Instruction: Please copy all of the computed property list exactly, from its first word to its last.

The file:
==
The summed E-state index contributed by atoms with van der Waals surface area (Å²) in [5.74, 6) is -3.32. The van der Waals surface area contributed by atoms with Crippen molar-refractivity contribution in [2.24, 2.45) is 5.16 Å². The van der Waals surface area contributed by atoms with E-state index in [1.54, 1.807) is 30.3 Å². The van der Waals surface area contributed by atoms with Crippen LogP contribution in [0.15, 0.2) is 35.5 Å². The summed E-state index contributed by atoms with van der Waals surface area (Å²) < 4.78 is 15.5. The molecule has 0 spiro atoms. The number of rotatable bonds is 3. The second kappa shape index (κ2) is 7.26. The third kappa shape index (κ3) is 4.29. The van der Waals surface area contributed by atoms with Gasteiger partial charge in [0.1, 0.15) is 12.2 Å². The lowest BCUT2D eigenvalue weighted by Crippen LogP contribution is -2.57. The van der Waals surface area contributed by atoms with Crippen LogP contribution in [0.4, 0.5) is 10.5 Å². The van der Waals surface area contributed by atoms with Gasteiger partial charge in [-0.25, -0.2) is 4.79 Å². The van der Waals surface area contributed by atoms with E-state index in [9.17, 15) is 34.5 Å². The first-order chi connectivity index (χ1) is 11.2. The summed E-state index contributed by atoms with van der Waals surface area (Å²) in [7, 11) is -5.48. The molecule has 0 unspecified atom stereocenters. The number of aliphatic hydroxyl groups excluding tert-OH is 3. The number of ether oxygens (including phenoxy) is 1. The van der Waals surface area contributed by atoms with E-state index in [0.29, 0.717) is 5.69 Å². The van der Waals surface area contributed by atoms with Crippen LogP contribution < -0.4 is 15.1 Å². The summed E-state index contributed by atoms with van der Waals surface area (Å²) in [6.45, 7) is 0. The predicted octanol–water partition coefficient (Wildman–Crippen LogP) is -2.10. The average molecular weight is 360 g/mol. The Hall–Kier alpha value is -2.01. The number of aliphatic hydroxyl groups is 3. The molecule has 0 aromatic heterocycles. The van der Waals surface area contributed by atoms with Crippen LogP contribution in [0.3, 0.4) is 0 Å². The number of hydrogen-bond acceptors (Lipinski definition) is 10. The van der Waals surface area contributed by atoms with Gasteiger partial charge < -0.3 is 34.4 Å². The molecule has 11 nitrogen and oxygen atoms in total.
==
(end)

The summed E-state index contributed by atoms with van der Waals surface area (Å²) in [5.74, 6) is -3.32. The van der Waals surface area contributed by atoms with Crippen molar-refractivity contribution in [2.24, 2.45) is 5.16 Å². The van der Waals surface area contributed by atoms with E-state index in [1.54, 1.807) is 30.3 Å². The van der Waals surface area contributed by atoms with Crippen LogP contribution in [0.15, 0.2) is 35.5 Å². The summed E-state index contributed by atoms with van der Waals surface area (Å²) < 4.78 is 15.5. The molecule has 0 spiro atoms. The number of rotatable bonds is 3. The second kappa shape index (κ2) is 7.26. The third kappa shape index (κ3) is 4.29. The van der Waals surface area contributed by atoms with Gasteiger partial charge in [0.1, 0.15) is 12.2 Å². The lowest BCUT2D eigenvalue weighted by Crippen LogP contribution is -2.57. The van der Waals surface area contributed by atoms with Crippen LogP contribution in [0.4, 0.5) is 10.5 Å². The van der Waals surface area contributed by atoms with Gasteiger partial charge in [-0.25, -0.2) is 4.79 Å². The van der Waals surface area contributed by atoms with E-state index in [9.17, 15) is 34.5 Å². The first-order chi connectivity index (χ1) is 11.2. The summed E-state index contributed by atoms with van der Waals surface area (Å²) in [7, 11) is -5.48. The molecule has 0 unspecified atom stereocenters. The number of aliphatic hydroxyl groups excluding tert-OH is 3. The number of ether oxygens (including phenoxy) is 1. The van der Waals surface area contributed by atoms with E-state index in [0.29, 0.717) is 5.69 Å². The van der Waals surface area contributed by atoms with Crippen LogP contribution < -0.4 is 15.1 Å². The summed E-state index contributed by atoms with van der Waals surface area (Å²) in [6.45, 7) is 0. The predicted octanol–water partition coefficient (Wildman–Crippen LogP) is -2.10. The average molecular weight is 360 g/mol. The Hall–Kier alpha value is -2.01. The number of aliphatic hydroxyl groups is 3. The molecule has 0 aromatic heterocycles. The van der Waals surface area contributed by atoms with Crippen LogP contribution in [0.3, 0.4) is 0 Å². The number of hydrogen-bond acceptors (Lipinski definition) is 10. The van der Waals surface area contributed by atoms with Gasteiger partial charge < -0.3 is 34.4 Å². The molecule has 11 nitrogen and oxygen atoms in total.